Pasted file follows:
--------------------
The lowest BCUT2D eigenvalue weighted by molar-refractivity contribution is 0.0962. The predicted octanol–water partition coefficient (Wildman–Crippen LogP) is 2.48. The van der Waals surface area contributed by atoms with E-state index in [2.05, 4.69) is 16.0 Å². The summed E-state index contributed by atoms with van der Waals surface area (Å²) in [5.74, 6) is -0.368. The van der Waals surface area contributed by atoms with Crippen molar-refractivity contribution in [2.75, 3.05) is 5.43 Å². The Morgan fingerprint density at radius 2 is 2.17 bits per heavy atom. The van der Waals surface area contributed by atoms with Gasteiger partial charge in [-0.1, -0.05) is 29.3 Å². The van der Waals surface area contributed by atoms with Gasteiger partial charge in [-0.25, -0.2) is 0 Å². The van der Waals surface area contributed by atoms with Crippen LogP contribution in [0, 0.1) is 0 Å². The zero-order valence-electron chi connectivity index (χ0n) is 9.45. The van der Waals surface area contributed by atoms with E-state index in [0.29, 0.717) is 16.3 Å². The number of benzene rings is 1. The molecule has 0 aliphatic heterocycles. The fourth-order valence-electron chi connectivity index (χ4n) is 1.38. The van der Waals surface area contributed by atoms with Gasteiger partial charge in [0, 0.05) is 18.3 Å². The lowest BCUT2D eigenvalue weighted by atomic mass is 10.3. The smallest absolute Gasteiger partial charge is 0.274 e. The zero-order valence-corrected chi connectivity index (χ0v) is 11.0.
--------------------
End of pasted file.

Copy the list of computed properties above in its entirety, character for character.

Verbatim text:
The lowest BCUT2D eigenvalue weighted by molar-refractivity contribution is 0.0962. The predicted octanol–water partition coefficient (Wildman–Crippen LogP) is 2.48. The van der Waals surface area contributed by atoms with E-state index in [2.05, 4.69) is 16.0 Å². The summed E-state index contributed by atoms with van der Waals surface area (Å²) in [5.74, 6) is -0.368. The van der Waals surface area contributed by atoms with Crippen molar-refractivity contribution in [2.75, 3.05) is 5.43 Å². The Morgan fingerprint density at radius 2 is 2.17 bits per heavy atom. The van der Waals surface area contributed by atoms with Gasteiger partial charge in [-0.1, -0.05) is 29.3 Å². The van der Waals surface area contributed by atoms with Gasteiger partial charge in [-0.25, -0.2) is 0 Å². The van der Waals surface area contributed by atoms with Crippen LogP contribution in [0, 0.1) is 0 Å². The zero-order valence-electron chi connectivity index (χ0n) is 9.45. The van der Waals surface area contributed by atoms with E-state index in [0.29, 0.717) is 16.3 Å². The number of benzene rings is 1. The molecule has 0 aliphatic heterocycles. The fourth-order valence-electron chi connectivity index (χ4n) is 1.38. The van der Waals surface area contributed by atoms with Gasteiger partial charge in [0, 0.05) is 18.3 Å². The lowest BCUT2D eigenvalue weighted by atomic mass is 10.3. The smallest absolute Gasteiger partial charge is 0.274 e. The zero-order valence-corrected chi connectivity index (χ0v) is 11.0.